Of course all of this predates the Lovász construction, so the possibility of further improvement still exists.


Saturday, August 26, 2006

Mathematics and Wikipedia

From yet more ink spilled over l'affaire Perelman, a description of mathematics apropos for these modern times:
Mathematics is supposed to be a Wikipedia-like undertaking, with thousands of self-effacing scriveners quietly laboring over a great self-correcting text.


A language for computational topology

sigfpe makes a case for Haskell, using simple Haskell code to compute Betti numbers.


Friday, August 25, 2006

TWA: Travelling while Asian

So let me get this straight:I suspect you also can't have brown skin, but naah: that would just make me paranoid...


Tuesday, August 22, 2006

The "I-Team" vs the A-Team.

From Terence Tao's Field's medal announcement:
He did this work in collaboration with four other mathematicians, James Colliander, Markus Keel, Gigliola Staffilani, and Hideo Takaoka. Together they have become known as the "I-team", where "I" denotes many different things, including "interaction"... The word "interaction" also refers to interactions among the team members, and indeed collaboration is a hallmark of Tao's work.
Consider this, from the A-Team:
I like mathematical progressions, but we're really picky about whom we work for.
Given one of the things Tao won the Fields Medal for, this is strangely appropriate.


Replacing impossibility by infeasibility

One of the great conceptual breakthroughs in cryptography was the idea that an impossibility - this code cannot be cracked - can be replaced by infeasibility - this code is computationally hard to crack - with great success. Indeed, the notion that all you need to do is fool a computationally bounded adversary is at the core of derandomization.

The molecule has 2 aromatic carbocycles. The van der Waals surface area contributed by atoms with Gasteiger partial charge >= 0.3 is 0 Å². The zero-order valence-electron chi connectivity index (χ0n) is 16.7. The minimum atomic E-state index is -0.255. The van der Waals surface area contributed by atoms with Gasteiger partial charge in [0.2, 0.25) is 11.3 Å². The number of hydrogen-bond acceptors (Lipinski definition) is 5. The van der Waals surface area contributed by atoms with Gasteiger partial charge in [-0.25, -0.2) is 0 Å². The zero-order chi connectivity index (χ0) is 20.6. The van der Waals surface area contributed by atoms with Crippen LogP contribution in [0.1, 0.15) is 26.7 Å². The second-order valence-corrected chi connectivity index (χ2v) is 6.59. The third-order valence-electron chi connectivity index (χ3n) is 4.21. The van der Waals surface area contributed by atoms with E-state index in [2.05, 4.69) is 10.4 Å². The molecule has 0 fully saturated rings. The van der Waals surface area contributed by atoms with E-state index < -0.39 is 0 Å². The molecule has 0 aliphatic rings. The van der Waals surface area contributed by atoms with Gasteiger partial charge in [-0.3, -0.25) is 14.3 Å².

It's an idea that transcends theoryCS - that you can model entities by computationally bounded objects, and can then prove interesting things about them that you couldn't have done if the entity was all powerful. And it's realistic ! As long as you're willing to believe in the effective variant of the Church-Turing thesis (all effective computations are in BPP; we'll pretent quantum computing doesn't exist for now), then it accurately models any computational entity you can choose to build.

Which brings us to social choice and voting theory. As you may well be aware, Arrow's theorem is a rather depressing impossibility result for designing a "fair" election. Either you lose some nice property (no dictatorship!), or some adversary can find a way to beat the system another way. But given all of the above, a more plausible question one might ask is: can a computationally bounded adversary crack an election ? (Disclaimer: I have no evidence that Diebold is a computationally bounded adversary; it certainly has no resource constraints)

What got my attention were two new papers on the arxiv, one by Faliszewski, Hemaspaandra, and Hemaspaandra, and the other by Hemaspaandra, Hemaspaandra, and Rothe.

The first paper asks the question that Katherine Harris must have surely wondered about, "How Hard Is Bribery in Elections?". The short answer is, "It depends", and the long answer is that depending on the type of voting scheme and who's doing the rigging (a briber or the voters themselves), the problem goes between being in P and being NP-Complete.

The second paper studies the problem of when the organizer of an election seeks to rig it:
Electoral control refers to attempts by an election's organizer (``the chair'') to influence the outcome by adding/deleting/partitioning voters or candidates.
In some circles, this is also known as the venue selection process for SODA. What the authors show is that by combining elections in a certain way, the overall election can be made resistant (i.e NP-hard) to control by the organizer.


Saturday, August 19, 2006

Originality vs understanding, and the nature of creativity.

One of the comments in the SIGGRAPH forum I talked about earlier was about the (mistaken) emphasis on original trivial contributions versus "incremental" but more profound contributions. The statement is of course stacked (who would argue in favor of "trivial" contributions !), but it brings up a point worth noting.